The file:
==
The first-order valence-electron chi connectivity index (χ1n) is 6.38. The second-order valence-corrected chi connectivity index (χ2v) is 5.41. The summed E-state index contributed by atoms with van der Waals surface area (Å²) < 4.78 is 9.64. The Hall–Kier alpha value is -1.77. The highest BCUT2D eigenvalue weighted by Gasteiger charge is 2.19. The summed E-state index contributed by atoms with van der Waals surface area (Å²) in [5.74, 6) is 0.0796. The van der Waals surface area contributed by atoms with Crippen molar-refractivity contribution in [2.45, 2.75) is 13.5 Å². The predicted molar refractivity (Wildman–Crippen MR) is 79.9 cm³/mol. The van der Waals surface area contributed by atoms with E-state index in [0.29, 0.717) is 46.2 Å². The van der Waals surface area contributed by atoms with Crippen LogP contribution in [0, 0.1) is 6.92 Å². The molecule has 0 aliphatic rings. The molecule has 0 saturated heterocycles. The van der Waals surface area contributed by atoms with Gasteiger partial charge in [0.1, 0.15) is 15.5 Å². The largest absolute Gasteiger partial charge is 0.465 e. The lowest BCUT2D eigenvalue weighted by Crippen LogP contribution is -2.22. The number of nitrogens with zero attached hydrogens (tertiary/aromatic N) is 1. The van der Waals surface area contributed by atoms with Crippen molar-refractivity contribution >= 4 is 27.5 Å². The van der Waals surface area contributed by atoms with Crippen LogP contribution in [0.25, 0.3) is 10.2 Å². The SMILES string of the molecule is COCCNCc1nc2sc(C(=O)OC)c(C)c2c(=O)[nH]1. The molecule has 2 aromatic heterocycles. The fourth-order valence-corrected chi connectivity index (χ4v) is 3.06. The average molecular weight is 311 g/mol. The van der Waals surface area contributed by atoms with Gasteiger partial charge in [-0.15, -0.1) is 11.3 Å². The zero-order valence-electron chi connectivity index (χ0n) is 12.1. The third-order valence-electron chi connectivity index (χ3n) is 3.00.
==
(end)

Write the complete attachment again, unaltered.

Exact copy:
The first-order valence-electron chi connectivity index (χ1n) is 6.38. The second-order valence-corrected chi connectivity index (χ2v) is 5.41. The summed E-state index contributed by atoms with van der Waals surface area (Å²) < 4.78 is 9.64. The Hall–Kier alpha value is -1.77. The highest BCUT2D eigenvalue weighted by Gasteiger charge is 2.19. The summed E-state index contributed by atoms with van der Waals surface area (Å²) in [5.74, 6) is 0.0796. The van der Waals surface area contributed by atoms with Crippen molar-refractivity contribution in [2.45, 2.75) is 13.5 Å². The predicted molar refractivity (Wildman–Crippen MR) is 79.9 cm³/mol. The van der Waals surface area contributed by atoms with E-state index in [0.29, 0.717) is 46.2 Å². The van der Waals surface area contributed by atoms with Crippen LogP contribution in [0, 0.1) is 6.92 Å². The molecule has 0 aliphatic rings. The molecule has 0 saturated heterocycles. The van der Waals surface area contributed by atoms with Gasteiger partial charge in [0.1, 0.15) is 15.5 Å². The largest absolute Gasteiger partial charge is 0.465 e. The lowest BCUT2D eigenvalue weighted by Crippen LogP contribution is -2.22. The number of nitrogens with zero attached hydrogens (tertiary/aromatic N) is 1. The van der Waals surface area contributed by atoms with Crippen molar-refractivity contribution >= 4 is 27.5 Å². The van der Waals surface area contributed by atoms with Crippen LogP contribution in [0.25, 0.3) is 10.2 Å². The SMILES string of the molecule is COCCNCc1nc2sc(C(=O)OC)c(C)c2c(=O)[nH]1. The molecule has 2 aromatic heterocycles. The fourth-order valence-corrected chi connectivity index (χ4v) is 3.06. The average molecular weight is 311 g/mol. The van der Waals surface area contributed by atoms with Gasteiger partial charge in [-0.15, -0.1) is 11.3 Å². The zero-order valence-electron chi connectivity index (χ0n) is 12.1. The third-order valence-electron chi connectivity index (χ3n) is 3.00.